Being a small business owner can be tough.... ok that was the understatement of the year, let me try again. Being a small business owner is the hardest thing I have ever done!
And that is on the good days, when your hours upon hours of planning and preparation come together, when your "systems" (that you spent years painstakingly developing) finally flow the way the business experts say they should, and when you don't get surprised by any annoyances, headaches or emergencies.
These days happen about as often as the full moon. Just regularly enough to keep you driven and committed to your vision. Often enough that you don't just give up...
But it is those other times, when real life happens, that test the small business model and the owner. Like a precocious three year old, repeatedly pushing your buttons to test boundaries (and your patience), while you say through gritted teeth" Because I said so that's why....."
Of course it is in these moments that life tries to test you again. Riiiggghht when you are at the limit....And just like parenting a trying, testing three year old, you have a choice. You can freak out, scream, yell, and lose your stuff! Which feels so good.... for about a minute....Or you can search inside yourself for that place of zen like calm where you cling to your plans and beliefs long enough to make it through. Without selling your child to the gypsies. Without giving up on your business.
And yes, sometimes a glass of wine is involved.
Most small businesses fail in the first 5 years.This week was a reminder to me why that happens. Why it can happen to small businesses that have their systems in place, that are prepared and planned. Small businesses fall victim to the very reason I love running a business! The human factor.
This week my administrative assistant, Athena, who I consider to be in my Framily (friends who are your extended family), lost her step dad to cancer.
I HATE cancer.
Having lost both a grandmother and grandfather to cancer I knew how hard this week was going to be for Athena.
Actually, I didn't. I knew how hard my experience with my grandparents’ battle with cancer had been. How it had affected our family. I can only imagine how much harder it is losing your dad...
I did what I could to help. What a friend would do. I made homemade meals so they didn't have to worry about cooking (and so they would eat). I stayed in touch via text with Erik (Athena's hubby who is also part of my Framily) to make sure he was coping ok, to see if there was anyway I could help him or Athena, and sometimes just sending a joke or virtual hug. I thought about them everyday, all day.
When your people hurt, you hurt along with them. You hope, wish, pray that things will be easier, gentler. Even though you know it might not be. You wait with open arms and ears for when they are ready for real hugs and conversation.
That is what Framily is all about.
But what about your small business? What about the realities that you need your administrative assistant, because it just so happens to be the same week you start registrations for your winter programs, one of the busiest administrative times of the year. Add in the fact that you teach 20 hours of dance a week. And usually work another 25-35 hours on top of that in program development, marketing, networking, scheduling, etc, etc, etc! Remember what I said about these things happening when you're right at your limit?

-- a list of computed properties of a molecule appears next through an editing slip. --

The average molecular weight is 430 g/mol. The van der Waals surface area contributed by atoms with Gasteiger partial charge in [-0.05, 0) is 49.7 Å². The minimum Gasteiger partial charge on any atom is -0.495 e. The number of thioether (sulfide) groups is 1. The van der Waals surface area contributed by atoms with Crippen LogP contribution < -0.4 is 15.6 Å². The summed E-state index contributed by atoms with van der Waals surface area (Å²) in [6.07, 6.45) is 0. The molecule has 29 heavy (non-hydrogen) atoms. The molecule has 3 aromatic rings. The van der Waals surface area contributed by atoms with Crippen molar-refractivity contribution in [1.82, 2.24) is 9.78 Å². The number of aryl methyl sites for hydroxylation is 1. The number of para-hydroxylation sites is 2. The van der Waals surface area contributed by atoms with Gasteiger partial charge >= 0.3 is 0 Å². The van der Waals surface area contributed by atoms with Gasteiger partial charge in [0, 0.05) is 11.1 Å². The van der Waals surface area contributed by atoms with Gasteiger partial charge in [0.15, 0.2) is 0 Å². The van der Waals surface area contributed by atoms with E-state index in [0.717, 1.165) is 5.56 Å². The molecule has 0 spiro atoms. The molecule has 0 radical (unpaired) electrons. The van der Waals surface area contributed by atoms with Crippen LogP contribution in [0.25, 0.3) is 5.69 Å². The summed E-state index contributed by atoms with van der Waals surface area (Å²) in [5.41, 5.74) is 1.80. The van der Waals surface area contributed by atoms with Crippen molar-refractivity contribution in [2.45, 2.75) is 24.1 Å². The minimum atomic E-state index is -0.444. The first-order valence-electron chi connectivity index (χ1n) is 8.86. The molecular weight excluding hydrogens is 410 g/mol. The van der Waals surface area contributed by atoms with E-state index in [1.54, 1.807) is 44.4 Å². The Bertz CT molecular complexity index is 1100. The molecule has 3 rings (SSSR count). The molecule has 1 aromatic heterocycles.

There it is, the human factor. Small businesses do not have the staffing power or personnel to simply call in someone else to cover. There isn't large bureaucratic systems and services in place for family illness, deaths, emergency situations. Small businesses run based on the motivation and passion of the team. The power of the team's drive is often what determines whether the small business will sink or swim when real life happens.
J'Adore Dance is highly driven.
This week we made it work. We made it work for Athena, her step dad, her family, for our family, our clients, for our team. I taught my classes, did lesson plans, wrote proposals, took care of marketing, all while answering phone, responding to emails, taking registrations and manning the front desk. My team stepped up by helping to clean the studio, do errands, and generally get to things before I even had a chance to think about them.
And there it is again, the human factor!
What makes us vulnerable as small businesses is also what has the potential to make us thrive! We believe in each other, we believe in our vision, we believe that our professional and personal life can work together. It's not always easy. In fact much of the time it is incredibly hard. But it is satisfying when you get it right. When the TEAM gets it right.
Was it perfect? No. Were there some people who were a bit irritated it took us longer then normal to get back to them? Yes. But when we were honest and transparent about what was going on, most of them understood, were supportive, and rallied us onwards and upwards!
People appreciate that at J'Adore Dance we are vulnerable enough to talk about our human factor, because it is what has always been so special about our programs, our instructors, our studio. It is a place where the human factor is celebrated!
If at any point in my career my small business grows into a big business I am sure I will enjoy and appreciate the perks of a larger system, a bit more security to fall back on. But I hope we never lose the human factor. I believe that there is a way to run a successful business and retain the joys of humanity. We just have to believe in it together, as a team!